With his career taking off, Roger got out of Lee Hazelwood's garage and hit the road. "The day 'Dang Me' was released, I played a little club in northern California for seventy-five dollars," Miller told William Whitwood. "Had four people in the audience and got a hot check. But in about a week my phone started ringing. Wanting to do this and that, and pictures, and busy, busy, busy. After that, uh, I don't know what became of me after that."
Early that summer, Miller worked a San Francisco TV show, allegedly "breaking all audience reaction records," and in June he embarked on a ten-day "TV-deejay tour of the Midwest." On August 11, he stopped off in Nashville long enough to record "Re-incarnation" and "Hard Headed Me", a couple of his goofiest songs yet, and during July or August he sat in front of the Smash microphones at three separate locations in the South for live recordings.
By September, "Dang Me" had about run its course, at least on Top Forty radio (it spent twenty-five weeks on the Country charts); but no matter, for "Chug-a-Lug" was already hitting hard and fast. Concerned about offending their core Country audience, Roger and Kennedy had initially balked at releasing "Chug-a-Lug" as a single, and at one point an alternate version of the song was produced with the word "wine" edited out. But Fach, seeing the larger picture, knew that Miller's ode to forbidden liquid pleasures would be a monster. "Charles was the one who wanted 'Chug-a-Lug,'" says Kennedy. "We didn't know he was testing this thing in places. he said, "The college crowd is eating up this "Chug-a-Lug". And I said, "Well, we've got our country fans to consider here. And fortunately they loved it too."
Recorded in October, "Do Wacka Do", a lesser hit but one of Miller's most enduring lyric inventions, followed "Chug-a-Lug". Then, on November 3, during yet another album session, Miller recorded "King of the Road", his career record.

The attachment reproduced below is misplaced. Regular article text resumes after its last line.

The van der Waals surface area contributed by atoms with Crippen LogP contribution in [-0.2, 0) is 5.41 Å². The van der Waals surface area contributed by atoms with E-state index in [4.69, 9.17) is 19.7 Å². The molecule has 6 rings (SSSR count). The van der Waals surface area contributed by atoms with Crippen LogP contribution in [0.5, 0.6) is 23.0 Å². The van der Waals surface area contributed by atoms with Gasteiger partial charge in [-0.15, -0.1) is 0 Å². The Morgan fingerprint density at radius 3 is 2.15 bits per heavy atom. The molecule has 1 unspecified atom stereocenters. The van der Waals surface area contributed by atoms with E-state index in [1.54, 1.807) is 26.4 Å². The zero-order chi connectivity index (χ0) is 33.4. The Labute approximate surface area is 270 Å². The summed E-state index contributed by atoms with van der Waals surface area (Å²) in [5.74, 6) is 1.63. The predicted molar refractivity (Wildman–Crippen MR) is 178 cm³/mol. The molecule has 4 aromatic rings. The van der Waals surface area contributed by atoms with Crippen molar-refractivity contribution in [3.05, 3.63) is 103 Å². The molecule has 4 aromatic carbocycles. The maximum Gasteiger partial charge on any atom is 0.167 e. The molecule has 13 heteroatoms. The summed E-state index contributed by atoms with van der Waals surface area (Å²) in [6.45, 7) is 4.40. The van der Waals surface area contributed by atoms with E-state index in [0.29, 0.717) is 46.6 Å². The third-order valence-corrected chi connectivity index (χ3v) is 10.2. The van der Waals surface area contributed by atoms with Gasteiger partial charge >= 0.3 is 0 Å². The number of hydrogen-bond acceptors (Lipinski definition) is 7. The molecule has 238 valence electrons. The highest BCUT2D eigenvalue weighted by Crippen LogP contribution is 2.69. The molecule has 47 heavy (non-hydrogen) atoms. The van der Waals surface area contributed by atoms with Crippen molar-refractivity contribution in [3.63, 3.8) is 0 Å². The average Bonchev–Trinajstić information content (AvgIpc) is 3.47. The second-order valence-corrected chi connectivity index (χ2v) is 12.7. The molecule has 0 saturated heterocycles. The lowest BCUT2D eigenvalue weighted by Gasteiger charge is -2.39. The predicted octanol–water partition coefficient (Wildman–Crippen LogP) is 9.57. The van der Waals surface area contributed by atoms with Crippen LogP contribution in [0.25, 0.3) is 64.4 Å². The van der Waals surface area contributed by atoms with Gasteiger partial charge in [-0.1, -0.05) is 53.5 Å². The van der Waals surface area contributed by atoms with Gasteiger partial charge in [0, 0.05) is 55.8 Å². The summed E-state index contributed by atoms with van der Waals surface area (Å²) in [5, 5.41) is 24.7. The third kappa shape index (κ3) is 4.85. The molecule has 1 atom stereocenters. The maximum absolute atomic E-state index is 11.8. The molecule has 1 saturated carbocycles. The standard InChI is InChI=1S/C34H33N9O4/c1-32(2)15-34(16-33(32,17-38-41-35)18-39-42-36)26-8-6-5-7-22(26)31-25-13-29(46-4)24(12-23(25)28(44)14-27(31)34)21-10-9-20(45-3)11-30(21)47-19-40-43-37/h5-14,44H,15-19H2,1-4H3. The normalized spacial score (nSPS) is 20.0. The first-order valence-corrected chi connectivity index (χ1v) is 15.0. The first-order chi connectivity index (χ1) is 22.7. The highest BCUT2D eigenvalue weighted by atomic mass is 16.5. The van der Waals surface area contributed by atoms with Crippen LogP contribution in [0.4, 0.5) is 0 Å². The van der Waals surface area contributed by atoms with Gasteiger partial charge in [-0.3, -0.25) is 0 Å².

King of the Road lyrics

Roger had written the song that summer, probaby during a Midwest TV tour in June. As he often told the story, he was on the road somewhere outside Chicago when he saw a sign that read "Trailers for Sale or Rent." He wrote the first verse, but got no further. In Boise, Idaho, to "induce labor," as he put it, he saw a hobo in an airport gift shop. It was the inspiration for the rest of the song. The scribbling of "King of the Road" now hangs in a shadow-box at the Roger Miller Museum in Erick, Oklahoma. All told, "King of the Road" took him six weeks to write, as opposed to the four minutes he spent on "Dang Me".
Released early in 1965, "King of the Road" (featuring Buddy Killen and guitarist Thumbs Carlisle on finger snaps) took off as fast as "Dang Me" had, so fast that Kennedy didn't even know it was happening until Fach called him one morning and said, "That hobo song's a smash." The hobo song was #1 on the Country chart in March and stayed there for five weeks. It got to #4 on the Pop chart, and in May the single was certified Gold for sales of a million copies.